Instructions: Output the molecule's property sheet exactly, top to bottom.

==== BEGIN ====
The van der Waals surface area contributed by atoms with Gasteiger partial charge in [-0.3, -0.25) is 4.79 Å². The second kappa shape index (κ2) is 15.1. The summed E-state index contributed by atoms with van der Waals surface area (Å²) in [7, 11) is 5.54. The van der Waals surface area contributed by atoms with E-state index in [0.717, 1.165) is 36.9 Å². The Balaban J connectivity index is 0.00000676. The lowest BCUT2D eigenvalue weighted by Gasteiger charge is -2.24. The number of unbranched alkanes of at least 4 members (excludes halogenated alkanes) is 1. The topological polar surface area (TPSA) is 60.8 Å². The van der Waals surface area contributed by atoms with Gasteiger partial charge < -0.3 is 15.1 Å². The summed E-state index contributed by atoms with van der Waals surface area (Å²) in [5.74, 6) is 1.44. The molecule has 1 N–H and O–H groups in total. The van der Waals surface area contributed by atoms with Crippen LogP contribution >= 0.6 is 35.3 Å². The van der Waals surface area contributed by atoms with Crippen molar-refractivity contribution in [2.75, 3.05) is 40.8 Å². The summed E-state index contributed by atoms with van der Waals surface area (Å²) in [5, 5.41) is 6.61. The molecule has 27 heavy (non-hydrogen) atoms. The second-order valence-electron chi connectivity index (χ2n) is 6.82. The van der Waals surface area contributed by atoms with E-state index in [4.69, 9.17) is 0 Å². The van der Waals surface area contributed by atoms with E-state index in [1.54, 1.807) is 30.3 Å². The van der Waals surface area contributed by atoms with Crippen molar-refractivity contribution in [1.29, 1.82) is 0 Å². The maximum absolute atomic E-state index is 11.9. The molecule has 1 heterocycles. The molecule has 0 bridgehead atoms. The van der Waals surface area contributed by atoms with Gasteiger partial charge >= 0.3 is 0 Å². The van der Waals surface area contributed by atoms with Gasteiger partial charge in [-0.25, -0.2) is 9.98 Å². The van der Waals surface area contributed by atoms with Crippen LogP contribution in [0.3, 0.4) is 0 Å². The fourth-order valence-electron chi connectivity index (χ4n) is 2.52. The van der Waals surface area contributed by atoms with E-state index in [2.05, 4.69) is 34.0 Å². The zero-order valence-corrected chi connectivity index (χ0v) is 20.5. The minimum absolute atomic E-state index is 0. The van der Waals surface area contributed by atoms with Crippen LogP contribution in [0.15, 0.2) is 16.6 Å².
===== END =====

The van der Waals surface area contributed by atoms with Gasteiger partial charge in [-0.3, -0.25) is 4.79 Å². The second kappa shape index (κ2) is 15.1. The summed E-state index contributed by atoms with van der Waals surface area (Å²) in [7, 11) is 5.54. The van der Waals surface area contributed by atoms with E-state index in [0.717, 1.165) is 36.9 Å². The Balaban J connectivity index is 0.00000676. The lowest BCUT2D eigenvalue weighted by Gasteiger charge is -2.24. The number of unbranched alkanes of at least 4 members (excludes halogenated alkanes) is 1. The topological polar surface area (TPSA) is 60.8 Å². The van der Waals surface area contributed by atoms with Gasteiger partial charge < -0.3 is 15.1 Å². The summed E-state index contributed by atoms with van der Waals surface area (Å²) in [5.74, 6) is 1.44. The molecule has 1 N–H and O–H groups in total. The van der Waals surface area contributed by atoms with Crippen LogP contribution >= 0.6 is 35.3 Å². The van der Waals surface area contributed by atoms with Crippen molar-refractivity contribution in [2.75, 3.05) is 40.8 Å². The summed E-state index contributed by atoms with van der Waals surface area (Å²) in [5, 5.41) is 6.61. The molecule has 27 heavy (non-hydrogen) atoms. The second-order valence-electron chi connectivity index (χ2n) is 6.82. The van der Waals surface area contributed by atoms with E-state index in [4.69, 9.17) is 0 Å². The van der Waals surface area contributed by atoms with E-state index in [1.54, 1.807) is 30.3 Å². The van der Waals surface area contributed by atoms with Crippen molar-refractivity contribution in [1.29, 1.82) is 0 Å². The maximum absolute atomic E-state index is 11.9. The molecule has 1 heterocycles. The molecule has 0 bridgehead atoms. The van der Waals surface area contributed by atoms with Gasteiger partial charge >= 0.3 is 0 Å². The van der Waals surface area contributed by atoms with Gasteiger partial charge in [-0.25, -0.2) is 9.98 Å². The van der Waals surface area contributed by atoms with Crippen LogP contribution in [0.3, 0.4) is 0 Å². The fourth-order valence-electron chi connectivity index (χ4n) is 2.52. The van der Waals surface area contributed by atoms with E-state index in [2.05, 4.69) is 34.0 Å². The zero-order valence-corrected chi connectivity index (χ0v) is 20.5. The minimum absolute atomic E-state index is 0. The van der Waals surface area contributed by atoms with Crippen LogP contribution in [0.15, 0.2) is 16.6 Å².